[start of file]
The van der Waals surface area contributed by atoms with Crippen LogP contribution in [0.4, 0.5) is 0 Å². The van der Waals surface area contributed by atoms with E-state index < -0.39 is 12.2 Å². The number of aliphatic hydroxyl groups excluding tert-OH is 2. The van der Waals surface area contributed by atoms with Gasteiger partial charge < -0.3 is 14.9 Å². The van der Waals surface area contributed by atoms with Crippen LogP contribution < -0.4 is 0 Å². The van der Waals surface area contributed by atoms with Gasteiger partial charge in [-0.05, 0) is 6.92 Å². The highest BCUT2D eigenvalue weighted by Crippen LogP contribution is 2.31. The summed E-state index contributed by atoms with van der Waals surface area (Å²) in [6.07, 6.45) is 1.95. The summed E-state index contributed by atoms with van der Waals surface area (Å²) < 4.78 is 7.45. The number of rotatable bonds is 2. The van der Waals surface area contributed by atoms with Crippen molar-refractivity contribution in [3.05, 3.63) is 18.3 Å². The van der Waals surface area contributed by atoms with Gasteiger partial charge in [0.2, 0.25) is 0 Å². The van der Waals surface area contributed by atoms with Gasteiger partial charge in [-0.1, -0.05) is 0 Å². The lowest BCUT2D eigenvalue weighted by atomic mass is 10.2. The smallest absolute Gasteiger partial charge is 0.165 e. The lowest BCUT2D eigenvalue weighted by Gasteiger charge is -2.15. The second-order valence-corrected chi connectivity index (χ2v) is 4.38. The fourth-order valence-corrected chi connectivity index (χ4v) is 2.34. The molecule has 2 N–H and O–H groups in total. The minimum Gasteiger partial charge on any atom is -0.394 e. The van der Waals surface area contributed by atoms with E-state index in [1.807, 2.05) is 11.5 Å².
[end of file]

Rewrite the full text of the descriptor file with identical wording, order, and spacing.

The van der Waals surface area contributed by atoms with Crippen LogP contribution in [0.4, 0.5) is 0 Å². The van der Waals surface area contributed by atoms with E-state index < -0.39 is 12.2 Å². The number of aliphatic hydroxyl groups excluding tert-OH is 2. The van der Waals surface area contributed by atoms with Gasteiger partial charge < -0.3 is 14.9 Å². The van der Waals surface area contributed by atoms with Crippen LogP contribution < -0.4 is 0 Å². The van der Waals surface area contributed by atoms with Gasteiger partial charge in [-0.05, 0) is 6.92 Å². The highest BCUT2D eigenvalue weighted by Crippen LogP contribution is 2.31. The summed E-state index contributed by atoms with van der Waals surface area (Å²) in [6.07, 6.45) is 1.95. The summed E-state index contributed by atoms with van der Waals surface area (Å²) < 4.78 is 7.45. The number of rotatable bonds is 2. The van der Waals surface area contributed by atoms with Crippen molar-refractivity contribution in [3.05, 3.63) is 18.3 Å². The van der Waals surface area contributed by atoms with Gasteiger partial charge in [0.2, 0.25) is 0 Å². The van der Waals surface area contributed by atoms with Gasteiger partial charge in [-0.1, -0.05) is 0 Å². The lowest BCUT2D eigenvalue weighted by atomic mass is 10.2. The smallest absolute Gasteiger partial charge is 0.165 e. The lowest BCUT2D eigenvalue weighted by Gasteiger charge is -2.15. The second-order valence-corrected chi connectivity index (χ2v) is 4.38. The fourth-order valence-corrected chi connectivity index (χ4v) is 2.34. The molecule has 2 N–H and O–H groups in total. The minimum Gasteiger partial charge on any atom is -0.394 e. The van der Waals surface area contributed by atoms with E-state index in [1.807, 2.05) is 11.5 Å².